New England Soccer Today

#CLBvNE Play-off History: Revs Unbeaten

Photo credit: Chris Aduama/

Photo credit: Chris Aduama/

The New England Revolution have twice faced the Columbus Crew in the playoffs and came out on top both times. In 2002, the Revolution advanced past the Crew in the then best-of-three Eastern Conference Finals, drawing both home games at Gillette Stadium, but coming up with a huge 1-0 road win, behind a Jay Heaps game winning goal, to advance to their first ever MLS Cup. In 2004, the Revolution snuck into the playoffs as the fourth and last seed in the East, but upset the first seeded Crew 2-1 over a two leg aggregate series to advance to the Eastern Conference Final.

The Crew and Revolution of a decade ago may have little similarities to the modern teams, but there’s no doubt the Revolution, unbeaten in five playoff games (2 wins, 3 draws) against the Crew, have had the better of Columbus in the postseason.

Here’s a look at those past series:


The Revolution had never won a playoff series heading into the 2002 postseason, but rode a wave of momentum heading into the playoffs that saw them grab the top spot—despite sitting at 7-14-1 with 6 games to go—with a 5-0-1 run to finish the regular season. Just one less win would’ve seen the club out of the play-offs, yet things fell perfectly for New England to grab the top seed, also thanks in part to besting the second place Crew who were tied with 38 points thanks to a 2-1-1 head-to-head advantage.

New England then defeated the Chicago Fire two wins to one in the first round of the playoffs, winning both home legs, to set-up a match-up with the Crew. Columbus had defeated the San Jose Earthquakes, holders of the second best record in MLS in two games, so they had the extra rest.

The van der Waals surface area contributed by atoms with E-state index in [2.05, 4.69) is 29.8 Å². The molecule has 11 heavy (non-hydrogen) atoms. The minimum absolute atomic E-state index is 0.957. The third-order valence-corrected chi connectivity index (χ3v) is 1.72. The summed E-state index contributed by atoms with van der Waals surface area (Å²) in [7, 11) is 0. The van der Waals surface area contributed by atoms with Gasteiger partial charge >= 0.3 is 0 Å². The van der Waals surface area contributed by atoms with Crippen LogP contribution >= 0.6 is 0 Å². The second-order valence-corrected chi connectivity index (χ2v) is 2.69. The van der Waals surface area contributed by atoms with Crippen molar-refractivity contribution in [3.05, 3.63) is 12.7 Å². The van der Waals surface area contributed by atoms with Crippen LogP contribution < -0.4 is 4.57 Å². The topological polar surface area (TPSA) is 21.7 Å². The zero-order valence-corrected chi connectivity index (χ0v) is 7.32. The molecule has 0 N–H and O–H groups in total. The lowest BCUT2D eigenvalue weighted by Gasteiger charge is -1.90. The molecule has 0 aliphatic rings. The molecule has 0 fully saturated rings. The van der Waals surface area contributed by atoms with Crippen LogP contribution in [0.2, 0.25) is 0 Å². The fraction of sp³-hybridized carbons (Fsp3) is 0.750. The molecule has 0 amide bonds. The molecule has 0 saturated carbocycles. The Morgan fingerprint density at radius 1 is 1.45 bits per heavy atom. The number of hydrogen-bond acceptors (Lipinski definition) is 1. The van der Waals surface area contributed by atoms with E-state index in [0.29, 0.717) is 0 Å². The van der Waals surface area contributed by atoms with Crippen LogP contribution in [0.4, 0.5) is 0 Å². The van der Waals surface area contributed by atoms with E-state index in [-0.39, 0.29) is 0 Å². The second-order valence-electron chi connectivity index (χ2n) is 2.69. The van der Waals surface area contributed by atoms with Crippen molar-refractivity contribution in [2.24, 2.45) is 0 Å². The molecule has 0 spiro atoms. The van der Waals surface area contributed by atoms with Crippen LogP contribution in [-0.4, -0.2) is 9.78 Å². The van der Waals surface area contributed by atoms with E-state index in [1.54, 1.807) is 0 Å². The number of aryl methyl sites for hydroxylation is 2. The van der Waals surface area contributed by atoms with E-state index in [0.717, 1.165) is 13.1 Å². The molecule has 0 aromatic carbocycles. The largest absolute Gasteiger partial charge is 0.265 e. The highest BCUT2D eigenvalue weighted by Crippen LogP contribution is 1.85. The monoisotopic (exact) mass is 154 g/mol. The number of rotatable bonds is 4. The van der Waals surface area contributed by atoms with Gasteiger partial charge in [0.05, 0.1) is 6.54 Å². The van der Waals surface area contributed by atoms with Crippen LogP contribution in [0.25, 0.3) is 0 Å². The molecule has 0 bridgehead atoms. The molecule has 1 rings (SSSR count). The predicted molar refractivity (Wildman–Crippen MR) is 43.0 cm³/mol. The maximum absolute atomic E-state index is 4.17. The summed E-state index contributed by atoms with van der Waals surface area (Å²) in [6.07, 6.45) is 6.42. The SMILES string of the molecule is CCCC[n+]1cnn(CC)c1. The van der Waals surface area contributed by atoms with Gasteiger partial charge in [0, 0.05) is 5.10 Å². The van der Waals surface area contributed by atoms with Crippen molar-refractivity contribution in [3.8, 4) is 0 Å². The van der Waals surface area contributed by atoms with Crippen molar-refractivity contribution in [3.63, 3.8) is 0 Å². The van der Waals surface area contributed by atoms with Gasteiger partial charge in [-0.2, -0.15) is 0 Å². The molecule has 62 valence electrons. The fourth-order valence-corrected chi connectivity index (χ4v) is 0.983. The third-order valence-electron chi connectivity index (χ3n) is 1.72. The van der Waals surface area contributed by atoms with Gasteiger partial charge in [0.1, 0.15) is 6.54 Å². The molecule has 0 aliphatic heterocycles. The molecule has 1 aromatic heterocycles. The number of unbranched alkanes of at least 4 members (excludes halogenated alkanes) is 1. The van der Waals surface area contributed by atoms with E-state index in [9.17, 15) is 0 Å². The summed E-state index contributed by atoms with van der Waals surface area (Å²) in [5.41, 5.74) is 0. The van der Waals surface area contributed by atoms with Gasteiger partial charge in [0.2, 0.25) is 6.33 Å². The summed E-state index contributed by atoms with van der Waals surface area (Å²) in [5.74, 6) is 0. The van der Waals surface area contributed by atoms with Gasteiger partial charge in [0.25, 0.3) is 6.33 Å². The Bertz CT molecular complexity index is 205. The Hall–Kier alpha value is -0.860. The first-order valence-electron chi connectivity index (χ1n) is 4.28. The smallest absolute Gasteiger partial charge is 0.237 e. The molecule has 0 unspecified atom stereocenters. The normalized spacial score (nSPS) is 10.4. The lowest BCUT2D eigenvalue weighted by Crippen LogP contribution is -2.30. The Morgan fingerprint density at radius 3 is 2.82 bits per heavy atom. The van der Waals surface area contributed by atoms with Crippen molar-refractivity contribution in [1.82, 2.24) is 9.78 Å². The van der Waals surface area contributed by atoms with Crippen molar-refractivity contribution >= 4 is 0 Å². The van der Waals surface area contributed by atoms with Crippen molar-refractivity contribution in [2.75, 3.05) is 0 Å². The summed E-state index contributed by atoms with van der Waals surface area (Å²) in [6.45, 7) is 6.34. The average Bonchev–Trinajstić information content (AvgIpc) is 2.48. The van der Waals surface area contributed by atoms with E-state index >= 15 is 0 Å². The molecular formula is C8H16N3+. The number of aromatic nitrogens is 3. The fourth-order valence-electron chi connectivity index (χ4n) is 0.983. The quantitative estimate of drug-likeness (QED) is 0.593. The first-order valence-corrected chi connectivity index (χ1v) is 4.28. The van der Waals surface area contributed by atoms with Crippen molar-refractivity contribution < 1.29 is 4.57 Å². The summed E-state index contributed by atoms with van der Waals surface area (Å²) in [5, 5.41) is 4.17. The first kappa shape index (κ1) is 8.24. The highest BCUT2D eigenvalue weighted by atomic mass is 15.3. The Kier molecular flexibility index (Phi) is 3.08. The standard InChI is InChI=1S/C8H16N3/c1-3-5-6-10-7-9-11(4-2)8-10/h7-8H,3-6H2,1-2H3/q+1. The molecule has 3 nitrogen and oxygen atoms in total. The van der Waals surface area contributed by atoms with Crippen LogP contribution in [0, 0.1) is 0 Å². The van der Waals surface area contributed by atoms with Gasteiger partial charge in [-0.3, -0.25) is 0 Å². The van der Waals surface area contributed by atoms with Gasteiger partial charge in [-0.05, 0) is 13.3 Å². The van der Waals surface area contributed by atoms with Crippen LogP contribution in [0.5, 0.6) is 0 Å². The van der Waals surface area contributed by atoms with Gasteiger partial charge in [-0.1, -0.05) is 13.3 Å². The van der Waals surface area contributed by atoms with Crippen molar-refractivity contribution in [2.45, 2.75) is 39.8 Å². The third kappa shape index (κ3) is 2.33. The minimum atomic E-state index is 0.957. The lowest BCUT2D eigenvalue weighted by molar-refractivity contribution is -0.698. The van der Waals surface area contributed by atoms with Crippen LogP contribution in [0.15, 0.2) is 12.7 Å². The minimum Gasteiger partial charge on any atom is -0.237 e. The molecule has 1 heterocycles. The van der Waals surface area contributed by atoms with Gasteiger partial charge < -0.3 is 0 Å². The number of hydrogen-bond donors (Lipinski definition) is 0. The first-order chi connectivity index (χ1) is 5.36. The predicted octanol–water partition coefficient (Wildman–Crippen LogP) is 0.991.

Game 1: Revolution 0, Crew 0

New England had home field advantage for the Eastern Conference Final, but essentially gave it up by failing to take advantage in the first leg. The Crew outshot New England 17 to 12 and only seven saves from Adin Brown allowed New England to salvage a 0-0 draw.

Game 2: Revolution 1, Crew 0

New England headed into Columbus having missed an opportunity to take a lead in the first match, but managed to go ahead just three minutes in through then defender and now Head Coach Jay Heaps. New England were outshot 20 to 5 in the match and surrendered 11 corner kicks, but a heroic defensive effort, including five saves from Brown made the early lead stand.

Game 3: Revolution 2, Crew 2

Needing just a draw to advance, the Revolution took a first half lead through Steve Ralston’s 17th minute goal and then doubled their advantage in the second half through a Wolde Harris 47th minute strike. But, the Crew weren’t done yet. Brian McBride gave the visitors some life with an 80th minute goal, finally getting past Brown, who had shut the Crew out for 270 minutes prior and had 10 saves in the match. Dante Washington then knotted the score at 2-2 in the 85th minute, giving New England a scare, but the Revolution would hold on to get a draw, just enough to advance to their first ever MLS Cup, at Gillette Stadium.


Now a two leg aggregate series, the Revolution entered this playoff match-up as significant underdogs. The Crew had won the Supporters Shield, while New England finished tied for the least points in MLS, but snuck into the fourth seed in the East.

Game 1: Revolution 1, Crew 0

A 25th minute goal from the unlikeliest of candidates – defender Avery John – gave the Revolution a surprise lead. New England limited the Crew to just seven shots in the game and three saves from Matt Reis were enough to preserve the shutout and the win at Gillette Stadium.

Game 2: Revolution 1, Crew 1

The Revolution took the slimmest of leads into Crew Stadium for the second leg against a Columbus team that had lost just two home games all year. Undaunted, New England held the Crew at bay with four saves from Reis and then doubled their aggregate advantage in the 81st minute through Taylor Twellman. Much like their previous playoff meeting, the Crew made it interesting late when Edson Buddle halved the deficit with a stoppage time goal, but New England held on to win 2-1 on aggregate and advanced to the Eastern Conference Finals.

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